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Dugout Decorum

After a lifetime in baseball, a dugout is like a second home to Steve Bushnell, the Seaman (Topeka, Kan.) High School baseball coach. And like any home, he insists on certain rules of decorum inside its walls.

Some of them might seem obvious: no food, no horseplay, no parents and no friends allowed. Others cover knottier issues that could potentially threaten a team’s image and morale. Bushnell and Londonderry High School coach Brent Demas, New Hampshire’s 2013 Coach of the Year, shared some of their rules for dugout decorum:

Talking on the Bench

Baseball is famous for its unwritten rules — informal but universal guidelines that dictate how the game should be played. One of them: “Don’t hurt, embarrass or show up the other team.”

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That includes dugout trash talk, said Bushnell, whose Seaman teams have won seven Class 5A Kansas state baseball tournaments, advanced to the state tournament 12 consecutive years and been ranked in the top 50 in Baseball America’s high school poll.

“We don’t trash talk,” he said. “The way we treat people away from the field is how we treat the other team on the field.”

Demas also frowns on trash talk. But not loud talk.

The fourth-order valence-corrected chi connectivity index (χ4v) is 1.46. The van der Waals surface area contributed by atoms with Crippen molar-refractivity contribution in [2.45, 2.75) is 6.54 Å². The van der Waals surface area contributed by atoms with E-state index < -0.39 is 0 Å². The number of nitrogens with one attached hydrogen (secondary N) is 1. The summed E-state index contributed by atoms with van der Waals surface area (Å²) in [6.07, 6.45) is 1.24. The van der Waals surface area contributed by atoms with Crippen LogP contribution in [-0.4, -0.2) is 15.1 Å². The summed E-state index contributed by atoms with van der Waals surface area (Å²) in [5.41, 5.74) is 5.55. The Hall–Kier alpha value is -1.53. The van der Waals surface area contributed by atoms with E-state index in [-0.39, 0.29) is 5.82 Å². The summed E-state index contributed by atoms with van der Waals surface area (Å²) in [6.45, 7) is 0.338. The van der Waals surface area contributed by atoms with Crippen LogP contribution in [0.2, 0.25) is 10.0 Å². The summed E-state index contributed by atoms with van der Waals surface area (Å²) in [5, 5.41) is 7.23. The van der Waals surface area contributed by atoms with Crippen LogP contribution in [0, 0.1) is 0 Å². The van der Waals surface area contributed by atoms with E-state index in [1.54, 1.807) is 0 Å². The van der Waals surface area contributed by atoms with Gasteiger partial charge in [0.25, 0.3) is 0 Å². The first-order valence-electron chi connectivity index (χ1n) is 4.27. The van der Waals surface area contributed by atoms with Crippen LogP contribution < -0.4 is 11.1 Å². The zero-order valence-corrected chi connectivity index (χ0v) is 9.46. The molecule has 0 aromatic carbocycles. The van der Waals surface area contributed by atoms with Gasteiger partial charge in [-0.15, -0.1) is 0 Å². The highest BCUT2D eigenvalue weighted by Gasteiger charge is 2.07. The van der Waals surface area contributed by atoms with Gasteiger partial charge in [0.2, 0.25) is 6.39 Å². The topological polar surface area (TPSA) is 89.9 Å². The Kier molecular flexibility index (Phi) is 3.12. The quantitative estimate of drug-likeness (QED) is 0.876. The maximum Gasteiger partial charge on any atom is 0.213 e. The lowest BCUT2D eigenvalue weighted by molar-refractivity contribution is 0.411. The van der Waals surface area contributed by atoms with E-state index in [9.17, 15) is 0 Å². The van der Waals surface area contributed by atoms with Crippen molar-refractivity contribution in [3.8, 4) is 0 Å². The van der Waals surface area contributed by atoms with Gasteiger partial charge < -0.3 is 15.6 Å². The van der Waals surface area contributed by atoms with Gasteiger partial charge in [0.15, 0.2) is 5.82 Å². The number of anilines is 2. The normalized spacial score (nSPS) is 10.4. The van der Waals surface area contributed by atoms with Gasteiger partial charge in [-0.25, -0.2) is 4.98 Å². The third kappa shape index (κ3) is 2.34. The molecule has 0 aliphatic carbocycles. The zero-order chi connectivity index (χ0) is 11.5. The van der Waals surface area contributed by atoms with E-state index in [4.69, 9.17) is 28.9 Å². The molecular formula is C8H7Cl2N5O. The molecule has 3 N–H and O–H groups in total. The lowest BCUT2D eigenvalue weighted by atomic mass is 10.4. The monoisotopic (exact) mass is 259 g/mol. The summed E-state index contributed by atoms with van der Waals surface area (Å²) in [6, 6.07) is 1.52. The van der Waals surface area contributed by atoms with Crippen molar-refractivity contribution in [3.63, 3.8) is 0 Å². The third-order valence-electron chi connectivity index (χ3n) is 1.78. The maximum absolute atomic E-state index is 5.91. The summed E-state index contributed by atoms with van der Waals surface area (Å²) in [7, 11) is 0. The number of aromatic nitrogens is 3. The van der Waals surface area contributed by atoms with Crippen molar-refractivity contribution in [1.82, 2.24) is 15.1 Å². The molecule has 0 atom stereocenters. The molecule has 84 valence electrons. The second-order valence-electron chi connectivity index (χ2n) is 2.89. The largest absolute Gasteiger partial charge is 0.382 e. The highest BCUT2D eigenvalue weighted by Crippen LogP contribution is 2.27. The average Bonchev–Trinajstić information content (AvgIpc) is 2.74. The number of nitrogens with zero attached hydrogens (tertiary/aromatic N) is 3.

“Being loud, stealing signals — some people frown on it now,” he said. “But I disagree. It’s part of the game. It’s a slow game; you want kids to be into the game and involved. What do you want them to do, sit there and golf clap?”

There are limits, though.

“Never make personal comments, degrading comments, never go too far,” Demas said. “Focus on your team — and loudly focus on your team. That’s my basic rule.”

What happens when a player ridicules a teammate in his dugout?

“That’s a conversation you have on the side, instead of in front of everybody,” Demas said. “If it continues, now it’s different. Now you’re ignoring me, and we’re going to have the conversation in front of everybody. It has to be addressed. The team knows the kid has gone too far.”

Angry Outbursts

A year ago, Toronto Blue Jays rookie outfielder Kevin Pillar threw his bat down the dugout steps when he was pulled for a pinch hitter. The Blue Jays shipped him back to the minors the next day.

Violent temper tantrums shouldn’t be tolerated on any level, especially high school, Bushnell said.

“Baseball is a failure game,” he said. “If you can’t handle striking out or making an error, if you feel you have to put on a show of your anger or frustration in an outward way — to me that’s a sign of weakness.

“We understand you’re not trying to strike out. But we’ll respect you more if you can address the situation like a man. If you’re a guy who’s constantly having outbursts or bringing negative attention to yourself, no one is going to want to associate with you.

Body Language

Another concern is a player sitting in a corner of the dugout with a hangdog expression, or one who rolls his eyes at a coach’s instructions.

“We call it palms up,” Bushnell said. “When I tell you something and you shrug your shoulders and give the palms up, I’ll say, ‘You need to turn your hands over right now.’ That palms-up gesture is an excuse to me. Its negative language, like that slow ‘I feel sorry for myself’ walk back to the dugout.

“Opponents see that. You have to play through it; it’s a failure game. Guys who handle failure best are the ones who can succeed.”

From GameChanger and Clay Latimer, a freelance reporter for Red Line Editorial, Inc.

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